Sweepstakes Entry Doesn’t Establish Business Relationship

TCPA Connect

A sweepstakes entry did not establish a business relationship for purposes of an exception to liability in a putative Telephone Consumer Protection Act (TCPA) class action, according to a California federal court.

On December 3, 2019, Lucine Trim registered her cellphone number on the National Do Not Call (DNC) Registry. She later filed a TCPA lawsuit after receiving two text messages from Mayvenn, Inc., on the phone.

The first, which she received on April 24, 2020, stated: “When you want something fun, quick and protective for your hair? WIG. Shop these ready to wear units … ” The second text, sent on May 4, 2020, stated: “Mother’s day is soon. Forget the florist, what she really wants is a wig. No-contact delivery goes right to her door …. ”

Trim alleged that she never provided prior express written consent to receive text messages from Mayvenn.

Mayvenn responded with a multipronged motion for summary judgment, arguing that Trim lacked standing because she was a professional TCPA plaintiff, that it had an established business relationship (EBR) with Trim, and that she wasn’t protected by the DNC Registry because she used the phone for business, not residential, purposes.

U.S. District Judge Maxine M. Chesney rejected all three arguments, denying the motion.

She began with the contention that Trim fell outside the TCPA’s zone of interests because she is a professional TCPA plaintiff who files TCPA actions “as a means to generate revenue,” with 12 other actions filed by Trim within the past four years.

Although the court acknowledged that some district courts have found the TCPA may not encompass the interests of plaintiffs who file TCPA actions as a business under certain circumstances, it also noted that the U.S. Circuit Court of Appeals, Ninth Circuit has stated that the term “professional” is not a “dirty word.”

Mayvenn submitted no evidence that Trim seeks to receive or attract telemarketing calls, or that any of her TCPA actions are frivolous, Judge Chesney said. Nor did her failure to respond with a “STOP” message after receiving the first text show that Trim took steps to allow the continuance of the injury while building a record to facilitate a later claim, she added, rejecting Mayvenn’s standing argument.

Judge Chesney next tackled the issue of whether Mayvenn and Trim had an EBR, defined as “a prior or existing relationship formed by a voluntary two-way communication between a person or entity and a residential subscriber … on the basis of the subscriber’s inquiry or application regarding the products or services offered by the entity within three months immediately preceding the date of the call, which relationship has not previously been terminated by either party.”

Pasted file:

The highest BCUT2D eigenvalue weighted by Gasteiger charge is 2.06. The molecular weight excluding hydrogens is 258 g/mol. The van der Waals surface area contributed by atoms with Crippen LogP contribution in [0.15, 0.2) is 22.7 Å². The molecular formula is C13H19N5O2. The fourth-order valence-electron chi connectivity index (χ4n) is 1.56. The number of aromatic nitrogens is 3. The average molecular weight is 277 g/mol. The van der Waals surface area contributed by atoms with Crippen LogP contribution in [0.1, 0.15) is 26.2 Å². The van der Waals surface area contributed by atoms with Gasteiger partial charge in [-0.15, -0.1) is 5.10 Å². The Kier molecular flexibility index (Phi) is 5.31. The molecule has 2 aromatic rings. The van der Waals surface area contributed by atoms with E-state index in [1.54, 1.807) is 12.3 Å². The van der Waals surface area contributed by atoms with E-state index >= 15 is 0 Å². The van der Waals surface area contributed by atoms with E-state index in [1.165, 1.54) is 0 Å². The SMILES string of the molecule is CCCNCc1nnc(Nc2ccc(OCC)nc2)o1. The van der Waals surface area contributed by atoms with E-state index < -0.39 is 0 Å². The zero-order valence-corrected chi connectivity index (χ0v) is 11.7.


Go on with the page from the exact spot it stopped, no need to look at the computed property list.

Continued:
Mayvenn pointed to Trim’s entry in a sweepstakes to win free products and services as the creation of their EBR.

Trim countered that while the Federal Communications Commission (FCC) has not addressed the question of whether a consumer’s sweepstakes entry can create an EBR for purposes of the exemption contained in the TCPA, the court should adopt the Federal Trade Commission’s (FTC) interpretation of an identical EBR exemption found in the Telemarketing Sales Rule (TSR), which states that a sweepstakes entry form does not create an EBR.

The court agreed.

After the FTC created the DNC Registry, Congress directed the FCC to consult and coordinate with the FTC to “maximize consistency” between the do-not-call rules in the TCPA and the TSR.

In light of this, “the TCPA’s EBR exemption should be construed in a manner that ‘maximize[s] consistency’ with the identical exemption provided for in the TSR,” Judge Chesney wrote. “Consequently, the court holds that Mayvenn may not ‘circumvent the [DNC] Registry by utilizing [Trim’s] sweepstakes entry as a way to exploit the [EBR] exemption.’”

Finally, Mayvenn was unable to persuade the court that Trim’s alleged use of her cellphone for business purposes removed the protections of the DNC Registry.

A dispute of material fact remained as to whether Trim qualified as a “residential subscriber” for purposes of the TCPA, the court said. Although Mayvenn submitted evidence that Trim used her cellphone to make sales calls to prospective customers of her employer, there was also evidence that she used a separate, employer-provided number for customer service calls.

Drawing all inferences in favor of Trim, “the court finds a reasonable jury could conclude Mayvenn’s texts were sent to a residential subscriber,” Judge Chesney wrote.

To read the order in Trim v. Mayvenn, Inc., click here.

Why it matters: The court rejected all of the defendant’s arguments in favor of summary judgment, ruling that the plaintiff’s 12 other TCPA lawsuits didn’t push her out of the zone of interests of the statute, that a sweepstakes entry does not establish an EBR for purposes of the statutory exemption and that a dispute of material fact existed as to whether the plaintiff qualified as a residential subscriber.

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